Coin, a piece of metal converted into money, by the impression of certain marks or figures.

Coin differs from money, as the species from the genus. The latter may consist of any substance, whether metal, wood, leather, glass, horn, paper, fruits, shells; in short, whatever is current as a medium in commerce. The former is a particular specie, always made of metal, and struck according to a certain process, called coining.

The first money in commerce was, doubtless, barter, that is, the exchanging of one commodity for another of equal value; and from the difficulty necessarily attendant on the cutting or dividing of certain commodities, men were first induced to invent a substitute for them, that should serve as a general medium. Such is the origin of coin, which varies in different countries, according to the relative value of the different metals of which specie is composed.

The gold coins current in this country are guineas, half-guineas, and seven-shilling pieces \ those of silver are, crowns, half-crowns, shillings, and sixpences : to these must be added two-penny pieces, pennies, halfpence, and farthings, which are of copper.

Severe punishments are inflicted on those who are guilty of counterfeiting, debasing, or even clipping the current coin of the realm: for the particulars of which, we refer the reader to "Blackstones Commentaries."

A method of taking off casts from coins: - On account of the great value of antique coins, and the difficulty with which they are obtained, few persons have it in their power to procure a complete series. We, therefore, communicate the following mode, by which that desirable object may be attained, and the industrious antiquary enabled to ascertain many disputed points in history.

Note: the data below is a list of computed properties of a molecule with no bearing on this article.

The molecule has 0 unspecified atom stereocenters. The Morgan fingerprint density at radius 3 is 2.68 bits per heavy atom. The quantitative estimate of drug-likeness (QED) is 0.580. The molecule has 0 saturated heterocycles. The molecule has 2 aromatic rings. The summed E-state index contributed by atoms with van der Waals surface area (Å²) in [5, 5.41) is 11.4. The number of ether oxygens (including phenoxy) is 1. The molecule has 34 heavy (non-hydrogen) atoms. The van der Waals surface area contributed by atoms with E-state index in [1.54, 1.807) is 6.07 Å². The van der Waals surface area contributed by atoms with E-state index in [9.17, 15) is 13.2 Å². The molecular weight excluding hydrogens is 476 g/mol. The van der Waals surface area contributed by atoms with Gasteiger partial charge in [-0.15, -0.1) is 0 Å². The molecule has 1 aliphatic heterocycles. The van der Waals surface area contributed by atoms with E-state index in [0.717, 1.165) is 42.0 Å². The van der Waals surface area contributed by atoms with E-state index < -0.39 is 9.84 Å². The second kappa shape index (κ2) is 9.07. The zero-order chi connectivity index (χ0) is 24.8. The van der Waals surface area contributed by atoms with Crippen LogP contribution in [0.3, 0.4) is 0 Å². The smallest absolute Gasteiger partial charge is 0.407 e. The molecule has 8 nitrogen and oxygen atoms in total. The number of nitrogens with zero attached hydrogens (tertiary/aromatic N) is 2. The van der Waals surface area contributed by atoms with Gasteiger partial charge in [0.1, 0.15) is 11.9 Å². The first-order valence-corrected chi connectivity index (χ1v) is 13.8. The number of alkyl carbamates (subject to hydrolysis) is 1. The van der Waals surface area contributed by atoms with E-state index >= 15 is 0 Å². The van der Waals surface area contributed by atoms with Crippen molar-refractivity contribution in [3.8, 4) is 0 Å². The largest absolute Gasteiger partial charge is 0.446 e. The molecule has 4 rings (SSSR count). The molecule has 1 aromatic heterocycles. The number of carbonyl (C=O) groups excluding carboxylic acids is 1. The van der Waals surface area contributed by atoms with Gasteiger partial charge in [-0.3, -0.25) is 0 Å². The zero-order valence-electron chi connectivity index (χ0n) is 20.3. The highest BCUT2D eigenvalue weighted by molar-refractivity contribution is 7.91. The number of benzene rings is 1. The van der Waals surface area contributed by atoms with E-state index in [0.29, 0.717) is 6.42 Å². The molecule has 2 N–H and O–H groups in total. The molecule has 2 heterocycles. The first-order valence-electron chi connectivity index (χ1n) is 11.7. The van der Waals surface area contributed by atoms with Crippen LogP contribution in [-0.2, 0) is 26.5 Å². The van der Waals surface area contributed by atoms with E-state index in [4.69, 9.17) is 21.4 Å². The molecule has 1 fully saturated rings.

The method of taking off impressions, by means of plaster of Paris and sulphur, is well known; but, as the former is too soft, and the latter too brittle, they can be preserved only for a short period. This difficulty may be obviated by laying a coat of the finest tin-foil over the medal intended to be taken off, and rubbing it gently with a brush, till it has received a perfect impression, when the edge of it should be pared, so as to render it of the same circumference. The medal should then be reversed, when the tin-foil will fall into a mould ready to receive it, the concave side being uppermost. Plaster of Paris may be poured upon this, in the usual manner; and, when dry, the cast figure should be taken out, with the tin-foil adhering to it; the convex side being uppermost. . In this position, it should be kept in the cabinet; and, if it receive no external injury, will endure for ages.